The excellent answer by whuber shows how you can use the data to choose better starting values for your iteration and how you can constrain the search space appropriately. This is something you should usually do when fitting nonlinear models using an iterative method. One other minor thing I notice in your code is that you define your own constant e and then take powers of this in later steps to yield your own exponential function. That is unecessary and it introduces additional rounding error. Instead of trying to create the exponential function yourself, use the exp function built into the program. (You will see that whuber has done this in his own code.)

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    $\begingroup$ This is a good point, but I don't see how using a specified constant for e introduces any rounding error to be concerned about in the modeling. The reason is that I would expect e^y to be implemented as $\exp(y\log(e)),$ thereby requiring an additional multiplication, but there's really no harm done except perhaps in the 52nd binary digit of the mantissa. Now, if by "rounding error" you mean in the reporting of the estimates, that's spot on due to the error in equating $\exp(1)$ with $2.71828,$ which is off by almost one part per million. $\endgroup$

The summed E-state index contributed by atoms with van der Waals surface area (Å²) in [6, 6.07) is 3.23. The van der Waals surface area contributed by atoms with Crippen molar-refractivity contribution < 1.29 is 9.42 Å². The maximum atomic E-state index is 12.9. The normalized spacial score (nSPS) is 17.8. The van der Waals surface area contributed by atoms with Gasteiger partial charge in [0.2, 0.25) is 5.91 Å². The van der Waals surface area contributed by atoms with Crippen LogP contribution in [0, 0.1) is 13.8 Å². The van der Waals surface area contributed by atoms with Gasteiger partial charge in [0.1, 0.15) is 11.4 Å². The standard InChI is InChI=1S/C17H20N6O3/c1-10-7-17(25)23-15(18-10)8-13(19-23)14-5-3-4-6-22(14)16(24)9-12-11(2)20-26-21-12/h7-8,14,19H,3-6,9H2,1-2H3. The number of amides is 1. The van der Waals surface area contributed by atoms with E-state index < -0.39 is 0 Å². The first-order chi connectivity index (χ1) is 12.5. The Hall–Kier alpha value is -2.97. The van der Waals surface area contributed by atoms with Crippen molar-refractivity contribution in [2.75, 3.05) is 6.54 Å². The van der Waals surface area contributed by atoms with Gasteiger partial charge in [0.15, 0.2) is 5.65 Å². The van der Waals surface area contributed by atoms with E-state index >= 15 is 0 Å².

– whuber
    Commented Dec 14, 2022 at 23:01
  • $\begingroup$ I agree with your description of the implementation and effect. Thus, why add a rounding error of one-part-in-a-million in $\log(e)$? Why not use exp instead and not have that rounding error? Also, if someone sees the coding method in OP and thinks this is how to do things, maybe they will think it's similarly okay to use e <- 2.718 (error now one-part-in-ten-thousand) or e <- 2.72 (error now six-parts-in-ten-thousand). Better to nip this method in the bud, no? $\endgroup$
    – Ben
    Commented Dec 14, 2022 at 23:17
  • $\begingroup$ I agree -- it's a useful coding comment. $\endgroup$
    – whuber
    Commented Dec 15, 2022 at 14:47